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I'm making a website in PHP where the user can search a big MySQL database. The user is shown the first result. I want the next button to take the user to the next result, and so on.

The trivial solution is for each result page to execute the user's search query again and use OFFSET and LIMIT to get the n-th result that is displayed. But this feels like a Schlemiel the Painter's algorithm: re-executing the same query over and over to get to the n-th result is inefficient.

Since others must have faced this situation before: how is this typically solved?

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    It should not be inefficient, this is what DBMS's are designed for. You give them a set of input parameters and internally it should make the most efficient result set coming back. You are passing an OFFSET and LIMIT that kind of goes against what the algorithm is describing. – pllee Sep 16 '13 at 21:47
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    IMO this is one of those areas where no matter what happens it's got warts and eventual performance issues... If you can, step back and look at it as a user-experience problem: If someone's paging too far into the results, that's the real problem, and something needs to change so that they don't have to. – Darien Sep 16 '13 at 23:44
  • Try pagination on SQL Server 2000 and you will understand Schlemiel 's plight. – Mike Sep 17 '13 at 16:22
  • There are lots of php mysql pagination questions on stackoverflow.com – Aaron Kurtzhals Sep 17 '13 at 20:51
  • @AaronKurtzhals Sure, just not my question. – Daniel A.A. Pelsmaeker Sep 17 '13 at 20:55
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It's not Shlemiel's algorithm; getting page 16 takes pretty much exactly as long as getting page 1.

Yes, you do need a new query per page, but each of these queries gets only one page's worth of data. The alternatives are worse: If you get all data in one go and then filter it, you will still need one query per request, but now each of these queries gets the entire result set, and you'll be doing the partitioning in PHP - but a DBMS is much better at this than your hand-written PHP code. You could cache the whole thing, but this has two downsides: you still query the entire data set on first load, which means any request on a stale cache takes way longer than necessary, and you need to implement caching, which could add some significant overhead. Also, just like in the uncached example, you still need to do the pagination in PHP.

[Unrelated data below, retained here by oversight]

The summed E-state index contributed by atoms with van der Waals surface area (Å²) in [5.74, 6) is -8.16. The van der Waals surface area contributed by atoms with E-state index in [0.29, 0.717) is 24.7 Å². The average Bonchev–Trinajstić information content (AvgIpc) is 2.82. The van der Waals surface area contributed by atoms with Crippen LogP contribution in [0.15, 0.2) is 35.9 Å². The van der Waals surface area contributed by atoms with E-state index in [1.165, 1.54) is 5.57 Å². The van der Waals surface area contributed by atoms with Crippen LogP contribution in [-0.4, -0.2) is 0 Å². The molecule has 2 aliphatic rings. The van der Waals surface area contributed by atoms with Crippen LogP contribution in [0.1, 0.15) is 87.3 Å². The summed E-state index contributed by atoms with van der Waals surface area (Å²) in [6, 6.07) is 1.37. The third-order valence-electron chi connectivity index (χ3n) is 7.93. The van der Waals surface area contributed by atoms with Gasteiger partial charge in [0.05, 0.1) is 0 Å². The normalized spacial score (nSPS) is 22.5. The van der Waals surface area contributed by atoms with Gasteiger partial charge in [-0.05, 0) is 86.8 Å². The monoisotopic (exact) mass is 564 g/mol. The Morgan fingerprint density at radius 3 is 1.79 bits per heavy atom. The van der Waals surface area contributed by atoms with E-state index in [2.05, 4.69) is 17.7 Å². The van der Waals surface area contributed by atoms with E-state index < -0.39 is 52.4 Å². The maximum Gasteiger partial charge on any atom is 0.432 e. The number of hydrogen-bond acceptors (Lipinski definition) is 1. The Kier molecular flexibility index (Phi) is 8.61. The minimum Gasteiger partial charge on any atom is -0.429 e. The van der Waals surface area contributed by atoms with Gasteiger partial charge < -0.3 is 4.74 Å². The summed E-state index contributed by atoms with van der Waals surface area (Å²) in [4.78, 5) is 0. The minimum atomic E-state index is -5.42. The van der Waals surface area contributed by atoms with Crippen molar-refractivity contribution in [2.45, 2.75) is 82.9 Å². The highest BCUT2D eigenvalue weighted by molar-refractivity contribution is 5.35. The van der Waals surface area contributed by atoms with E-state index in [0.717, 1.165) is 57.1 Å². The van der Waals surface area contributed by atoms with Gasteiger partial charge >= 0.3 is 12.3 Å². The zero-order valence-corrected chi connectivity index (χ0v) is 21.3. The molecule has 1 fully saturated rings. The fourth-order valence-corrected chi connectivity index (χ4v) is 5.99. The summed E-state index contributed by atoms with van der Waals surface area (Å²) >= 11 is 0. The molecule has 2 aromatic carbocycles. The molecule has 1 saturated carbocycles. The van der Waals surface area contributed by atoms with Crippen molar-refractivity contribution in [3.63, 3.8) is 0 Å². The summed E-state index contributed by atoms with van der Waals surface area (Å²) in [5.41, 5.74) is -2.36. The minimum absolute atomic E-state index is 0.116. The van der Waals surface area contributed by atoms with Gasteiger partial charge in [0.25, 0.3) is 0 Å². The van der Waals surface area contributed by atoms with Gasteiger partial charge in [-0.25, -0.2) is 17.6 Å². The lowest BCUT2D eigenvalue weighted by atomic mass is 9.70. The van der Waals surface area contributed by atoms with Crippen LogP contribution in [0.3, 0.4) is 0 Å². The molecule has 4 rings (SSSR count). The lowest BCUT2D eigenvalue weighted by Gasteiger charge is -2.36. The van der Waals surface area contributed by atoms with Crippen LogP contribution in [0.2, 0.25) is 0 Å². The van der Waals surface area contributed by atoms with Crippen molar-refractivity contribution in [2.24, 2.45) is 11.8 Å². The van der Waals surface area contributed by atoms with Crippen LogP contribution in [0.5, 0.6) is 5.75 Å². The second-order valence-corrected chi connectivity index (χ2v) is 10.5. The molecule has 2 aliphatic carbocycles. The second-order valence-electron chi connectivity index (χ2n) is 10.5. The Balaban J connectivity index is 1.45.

Should it turn out that your solution is too slow, you should first look at your database schema. Make sure you have the appropriate indexes on the relevant tables. Denormalize if you have to. If that doesn't cut it, consider caching individual pages.

And finally, if you need search functionality that scales, consider using something that specializes in indexing documents, e.g. Solr. These things are much better at indexing and searching documents than MySQL could ever hope to be.

  • Getting page 16 takes longer than getting page 1, according to this question. It has to count records from the start every time, making it a Schlemiel's algorithm. Maybe its just not that noticeable in small data sets and small offsets. – Daniel A.A. Pelsmaeker Sep 17 '13 at 18:51
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So this is basically the best thing you can do in my opinion. It's far more scallable than keeping the whole result set in-memory and reusing it between page requests. But of course it's hard to judge without seeing your software requirements first.

If you need something more sophisticated then depending on your use case you can cache results from your query locally, or if the results rarely change you can even pre-generate the page in the back-end (one query at certain intervals, users get static results). This is basically what CQRS is designed to deliver:

http://martinfowler.com/bliki/CQRS.html
http://www.udidahan.com/2009/12/09/clarified-cqrs/

Excerpt: "CQRS is about coming up with an appropriate architecture for multi-user collaborative applications. It explicitly takes into account factors like data staleness and volatility and exploits those characteristics for creating simpler and more scalable constructs.

Standard layered architectures don’t explicitly deal with either of these issues. While putting everything in the same database may be one step in the direction of handling collaboration, staleness is usually exacerbated in those architectures by the use of caches as a performance-improving afterthought."

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